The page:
A bit on the “Everyone wants me to be an asexual!

In the debate about whether the term “sexual” is offensive as a term for people who are not asexual, one problem I have heard brought up is the over-sexualization of gay people. I have heard some gay people make the claim that “everyone wants them to be asexual” instead of gay, and that gay people are treated as extremely sexual beings.
I think this is definitely a problem, but I think it’s less from the idea that “everyone wants gay people to be asexual” and instead perhaps stems from the fact that to be gay is to have to talk about experiencing sexual attraction in a way that when being straight one simply does not.

Because heterosexuality is the default, when one heads down that path, there are less questions asked, less assumptions made. Being a heterosexual is what society wants a person to be, for the most part. Thus what need is there to badger a heterosexual, ask intrusive questions, make ridiculous assumptions, and stereotype?

Being heterosexual is the thing to do. It’s encouraged before most people could ever experience sexual attraction. No one needs to talk about sexual attraction in this case. Why bring it up it and what does it even have to do with anything? It doesn’t. You are interested in the opposite sex because everyone is interested in the opposite sex and that is the way it is done. Starting a family is de rigueur for many people because of culture or religion. Maybe you’re pursuing members of the opposite sex out of dreams of a bitchin’ wedding, or all the cute babies you’ll have, or of dreams of pure and blissful romance, or, out of sexual attraction and desire, but no one ever knows unless they ask, do they? And have you ever seen a person being questioned for the motives behind their heterosexual behavior? I haven’t.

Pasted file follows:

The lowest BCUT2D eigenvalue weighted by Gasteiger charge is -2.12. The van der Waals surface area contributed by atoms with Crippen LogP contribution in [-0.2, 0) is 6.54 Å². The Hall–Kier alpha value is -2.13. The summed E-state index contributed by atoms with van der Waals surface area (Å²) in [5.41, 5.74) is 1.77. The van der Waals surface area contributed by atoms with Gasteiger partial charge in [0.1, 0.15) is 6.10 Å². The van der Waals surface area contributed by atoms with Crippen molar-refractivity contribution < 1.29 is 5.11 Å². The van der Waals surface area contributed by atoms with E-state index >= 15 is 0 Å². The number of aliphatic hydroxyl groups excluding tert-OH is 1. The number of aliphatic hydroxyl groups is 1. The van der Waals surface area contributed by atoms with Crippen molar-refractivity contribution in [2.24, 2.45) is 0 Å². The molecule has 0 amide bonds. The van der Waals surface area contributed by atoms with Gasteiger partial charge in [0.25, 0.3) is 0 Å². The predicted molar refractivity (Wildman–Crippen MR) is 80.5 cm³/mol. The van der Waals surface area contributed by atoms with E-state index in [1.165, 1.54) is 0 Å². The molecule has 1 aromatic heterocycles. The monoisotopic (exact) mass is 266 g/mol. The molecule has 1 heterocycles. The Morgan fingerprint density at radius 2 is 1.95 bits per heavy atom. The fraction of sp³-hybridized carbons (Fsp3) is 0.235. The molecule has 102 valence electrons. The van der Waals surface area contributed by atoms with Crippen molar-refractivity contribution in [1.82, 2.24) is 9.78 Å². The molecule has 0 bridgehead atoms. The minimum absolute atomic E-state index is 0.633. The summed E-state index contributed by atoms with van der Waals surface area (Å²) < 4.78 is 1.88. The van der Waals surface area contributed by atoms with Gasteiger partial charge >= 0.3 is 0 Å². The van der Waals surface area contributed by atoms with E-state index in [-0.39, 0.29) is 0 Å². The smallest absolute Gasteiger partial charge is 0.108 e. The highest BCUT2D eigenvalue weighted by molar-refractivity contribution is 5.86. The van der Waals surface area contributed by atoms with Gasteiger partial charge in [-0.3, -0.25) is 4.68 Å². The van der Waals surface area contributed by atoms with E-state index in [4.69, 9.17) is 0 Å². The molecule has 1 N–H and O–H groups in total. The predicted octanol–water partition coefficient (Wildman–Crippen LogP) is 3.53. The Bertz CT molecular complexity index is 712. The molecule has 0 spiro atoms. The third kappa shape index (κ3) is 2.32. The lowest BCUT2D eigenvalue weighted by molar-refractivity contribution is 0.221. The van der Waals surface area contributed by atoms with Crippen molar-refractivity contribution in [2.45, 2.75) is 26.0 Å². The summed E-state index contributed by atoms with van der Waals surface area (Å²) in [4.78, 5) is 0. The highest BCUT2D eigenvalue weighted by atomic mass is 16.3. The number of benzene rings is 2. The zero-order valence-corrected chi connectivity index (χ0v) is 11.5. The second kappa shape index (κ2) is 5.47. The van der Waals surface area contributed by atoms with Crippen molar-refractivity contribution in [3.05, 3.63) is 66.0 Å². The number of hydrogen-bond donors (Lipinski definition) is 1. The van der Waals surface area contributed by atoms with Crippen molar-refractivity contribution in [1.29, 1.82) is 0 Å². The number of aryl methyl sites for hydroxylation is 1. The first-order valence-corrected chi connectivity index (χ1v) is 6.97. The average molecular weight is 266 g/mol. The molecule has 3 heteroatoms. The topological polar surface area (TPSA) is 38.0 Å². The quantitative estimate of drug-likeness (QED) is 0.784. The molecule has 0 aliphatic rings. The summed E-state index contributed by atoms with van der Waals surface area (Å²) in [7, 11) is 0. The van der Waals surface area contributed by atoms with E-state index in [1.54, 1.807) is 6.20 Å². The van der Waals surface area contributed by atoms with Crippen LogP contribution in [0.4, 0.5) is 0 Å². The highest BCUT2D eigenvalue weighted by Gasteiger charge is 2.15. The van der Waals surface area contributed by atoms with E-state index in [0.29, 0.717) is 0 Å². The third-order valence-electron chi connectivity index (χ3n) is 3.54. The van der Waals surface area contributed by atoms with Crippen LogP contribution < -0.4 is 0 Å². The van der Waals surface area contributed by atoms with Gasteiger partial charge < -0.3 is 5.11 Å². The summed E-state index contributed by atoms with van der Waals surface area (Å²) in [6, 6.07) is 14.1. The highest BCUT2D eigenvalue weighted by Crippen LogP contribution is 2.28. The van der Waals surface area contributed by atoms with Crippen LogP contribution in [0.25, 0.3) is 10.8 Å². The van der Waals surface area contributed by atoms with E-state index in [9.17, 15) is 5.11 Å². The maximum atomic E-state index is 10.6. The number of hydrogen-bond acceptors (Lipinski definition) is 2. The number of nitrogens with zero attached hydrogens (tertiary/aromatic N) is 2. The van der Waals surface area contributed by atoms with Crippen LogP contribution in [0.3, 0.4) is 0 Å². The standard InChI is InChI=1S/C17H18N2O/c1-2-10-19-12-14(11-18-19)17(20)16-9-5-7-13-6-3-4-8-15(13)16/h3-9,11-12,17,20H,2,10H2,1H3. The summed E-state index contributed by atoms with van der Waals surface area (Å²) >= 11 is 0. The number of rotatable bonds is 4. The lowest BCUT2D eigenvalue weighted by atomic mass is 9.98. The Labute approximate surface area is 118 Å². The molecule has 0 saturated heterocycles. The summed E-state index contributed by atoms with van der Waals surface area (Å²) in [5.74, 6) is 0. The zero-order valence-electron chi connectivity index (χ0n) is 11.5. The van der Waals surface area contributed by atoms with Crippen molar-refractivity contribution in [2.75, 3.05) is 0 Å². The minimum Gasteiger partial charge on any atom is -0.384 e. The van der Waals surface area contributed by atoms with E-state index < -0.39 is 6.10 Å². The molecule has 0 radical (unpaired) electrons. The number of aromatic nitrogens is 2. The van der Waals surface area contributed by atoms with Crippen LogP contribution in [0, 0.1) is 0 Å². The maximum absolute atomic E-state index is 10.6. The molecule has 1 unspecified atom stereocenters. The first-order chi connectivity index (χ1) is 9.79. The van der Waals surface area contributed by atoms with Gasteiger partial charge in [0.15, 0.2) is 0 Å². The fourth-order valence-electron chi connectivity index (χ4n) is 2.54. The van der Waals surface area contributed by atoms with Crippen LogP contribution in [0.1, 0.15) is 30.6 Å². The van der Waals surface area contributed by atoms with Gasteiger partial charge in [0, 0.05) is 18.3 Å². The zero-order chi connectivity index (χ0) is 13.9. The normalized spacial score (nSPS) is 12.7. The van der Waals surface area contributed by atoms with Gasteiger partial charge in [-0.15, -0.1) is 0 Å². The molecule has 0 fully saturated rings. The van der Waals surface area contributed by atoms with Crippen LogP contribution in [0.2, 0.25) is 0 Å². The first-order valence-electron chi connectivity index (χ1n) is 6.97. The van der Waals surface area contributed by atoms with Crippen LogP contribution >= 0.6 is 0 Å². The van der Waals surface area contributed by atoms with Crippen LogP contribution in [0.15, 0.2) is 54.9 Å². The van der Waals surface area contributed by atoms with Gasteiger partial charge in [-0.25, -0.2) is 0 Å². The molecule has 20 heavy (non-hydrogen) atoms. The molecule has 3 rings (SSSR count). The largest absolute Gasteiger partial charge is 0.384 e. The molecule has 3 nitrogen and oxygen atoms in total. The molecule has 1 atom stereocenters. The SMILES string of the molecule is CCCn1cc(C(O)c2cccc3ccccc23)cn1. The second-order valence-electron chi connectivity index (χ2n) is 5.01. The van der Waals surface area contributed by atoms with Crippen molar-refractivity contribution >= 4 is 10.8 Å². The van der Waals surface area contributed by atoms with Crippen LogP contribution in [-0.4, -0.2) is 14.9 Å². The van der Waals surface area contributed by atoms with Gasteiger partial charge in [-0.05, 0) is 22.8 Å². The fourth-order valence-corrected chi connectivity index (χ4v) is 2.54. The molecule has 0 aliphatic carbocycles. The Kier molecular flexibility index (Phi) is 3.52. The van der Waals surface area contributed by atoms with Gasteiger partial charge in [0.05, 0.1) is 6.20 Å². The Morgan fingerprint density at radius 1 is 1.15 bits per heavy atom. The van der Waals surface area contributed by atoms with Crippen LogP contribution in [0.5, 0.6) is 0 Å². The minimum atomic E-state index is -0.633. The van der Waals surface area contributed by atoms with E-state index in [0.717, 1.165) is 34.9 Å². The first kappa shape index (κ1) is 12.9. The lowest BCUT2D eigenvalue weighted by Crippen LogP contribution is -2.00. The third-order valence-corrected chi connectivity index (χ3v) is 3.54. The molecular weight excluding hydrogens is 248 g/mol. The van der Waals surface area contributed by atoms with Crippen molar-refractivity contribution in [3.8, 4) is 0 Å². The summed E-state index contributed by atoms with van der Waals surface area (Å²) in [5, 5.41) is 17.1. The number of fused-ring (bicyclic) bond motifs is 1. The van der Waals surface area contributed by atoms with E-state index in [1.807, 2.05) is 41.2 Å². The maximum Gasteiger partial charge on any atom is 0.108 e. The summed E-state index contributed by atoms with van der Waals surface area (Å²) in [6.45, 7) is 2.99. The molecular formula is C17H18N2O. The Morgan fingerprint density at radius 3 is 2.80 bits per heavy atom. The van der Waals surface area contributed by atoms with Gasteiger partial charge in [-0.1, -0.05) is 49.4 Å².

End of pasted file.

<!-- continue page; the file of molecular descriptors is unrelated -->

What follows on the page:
So how about those non-heterosexuals? Well, that’s a different story. Because the question changes, but it’s not actually: “What your motives for having asexual or homosexual behavior?” the question is instead “why aren’t you having heterosexual behavior?.

Because a person who is homosexual or asexual could want to have an awesome wedding, cute kids, and pure and blissful romance, that’s true. But why be homosexual? Why be asexual? Why not just be ‘normal’ and heterosexual and get those things?

Because of sexual attraction. A lesbian may say “I want a wedding, awesome kids, and romance, but I want them with a woman, because of sexual attraction. Because I experience sexual attraction to females.”

And an asexual may say “I want to pick out a bridal gown, get Valentine’s Day chocolates, have a child, but I want them with the explicit knowledge that I am an asexual, because of the issue of sexual attraction. Because I don’t experience sexual attraction for anyone, and I don’t want to mislead people into thinking I will experience sexual attraction to them.”

That said, we know that almost everyone does experience sexual attraction. The big difference between heterosexuals and the rest of the bunch, is that heterosexuals don’t have to bring the sexual attraction issue to the table, they don’t have to address it and deal with the issue. A heterosexual does not have to say they experience or don’t experience sexual attraction for anyone with their behavior.

So, heterosexism essentially. And as for the claim that “everyone wants homosexuals to become asexual” I have found very little to support that idea. I have of course, found a lot to support the idea that large portions of society want homosexuals to become heterosexual. From what I’ve read, as far as society is concerned, heterosexuality is the best orientation for one to have. After that, among the religious crowd, celibacy and or chastity is a better option than anything else.